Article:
North of Rochester, Highway 52 becomes a four-lane expressway through the farmland of Olmsted and Goodhue counties. Zumbrota is bypassed by the highway, the route heads to Dakota County. In October 2014, an interchange was completed in Cannon Falls which eliminated the last two traffic lights between St. Paul and Rochester on Highway 52. North of Coates, Highway 52 enters the edge of the Twin Cities area; the route enters Inver Grove Heights where it becomes the Lafayette Freeway north of Concord Boulevard. Highway 52 splits with State Highway 55 north of there. Highway 55 heads to Minneapolis. Interstate 494 intersects 52 in the northern part of Inver Grove Heights; the St. Paul Downtown Airport is right off of Highway 52 in St. Paul. After Highway 52 crosses the Mississippi River in downtown St. Paul, the route intersects Interstate 94 and follows I-94 to the North Dakota state line. S. 52 is not signed along the length of this concurrency. U. S. Highway 52 was extended into the state of Minnesota in 1934.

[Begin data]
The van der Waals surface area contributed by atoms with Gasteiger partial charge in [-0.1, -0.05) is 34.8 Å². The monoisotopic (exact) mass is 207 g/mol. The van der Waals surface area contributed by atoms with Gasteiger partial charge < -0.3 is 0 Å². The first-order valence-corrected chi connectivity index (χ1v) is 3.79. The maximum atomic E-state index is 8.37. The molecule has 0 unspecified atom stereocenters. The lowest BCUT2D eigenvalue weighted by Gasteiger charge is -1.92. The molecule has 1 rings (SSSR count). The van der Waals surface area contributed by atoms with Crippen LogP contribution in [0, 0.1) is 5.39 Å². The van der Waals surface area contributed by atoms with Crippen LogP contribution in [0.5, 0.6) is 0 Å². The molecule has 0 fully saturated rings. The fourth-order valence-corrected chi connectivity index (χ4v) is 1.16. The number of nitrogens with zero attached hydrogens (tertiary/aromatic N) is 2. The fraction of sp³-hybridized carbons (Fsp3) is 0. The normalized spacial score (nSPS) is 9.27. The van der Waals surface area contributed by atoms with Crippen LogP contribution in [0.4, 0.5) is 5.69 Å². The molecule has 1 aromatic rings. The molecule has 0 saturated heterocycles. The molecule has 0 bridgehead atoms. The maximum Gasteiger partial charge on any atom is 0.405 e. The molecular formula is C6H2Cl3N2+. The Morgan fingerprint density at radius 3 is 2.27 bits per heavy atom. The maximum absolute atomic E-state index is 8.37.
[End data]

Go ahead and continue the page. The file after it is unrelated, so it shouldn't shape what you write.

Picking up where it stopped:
The road replaced the former routing of old U. S. Highway 55 from the Iowa state line to the Twin Cities, the former route of old U. S. Highway 10S from Minneapolis west to North Dakota. Interstate 94 replaced most of the routing of Highway 52 west of St. Cloud, the routing from St. Cloud to Minneapolis was replaced by U. S. Highway 10, U. S. Highway 169, Hennepin County Road 81. Highway 52 was routed along University Avenue through Minneapolis and St. Paul until about 1995. West of here, it turned west onto Washington Avenue that traversed directly through the University of Minnesota and Downtown Minneapolis. Progressing further, it took another left turn at Broadway Street before curving to the northwest towards Robbinsdale, Brooklyn Park and Osseo. Afterwards, it turned right onto what is now US Highway 169 through Champlin and Anoka thus merging onto US Highway 10 towards Elk River and St. Cloud, it turned onto city streets through St. Cloud and back onto the present-day Interstate 94 alignment.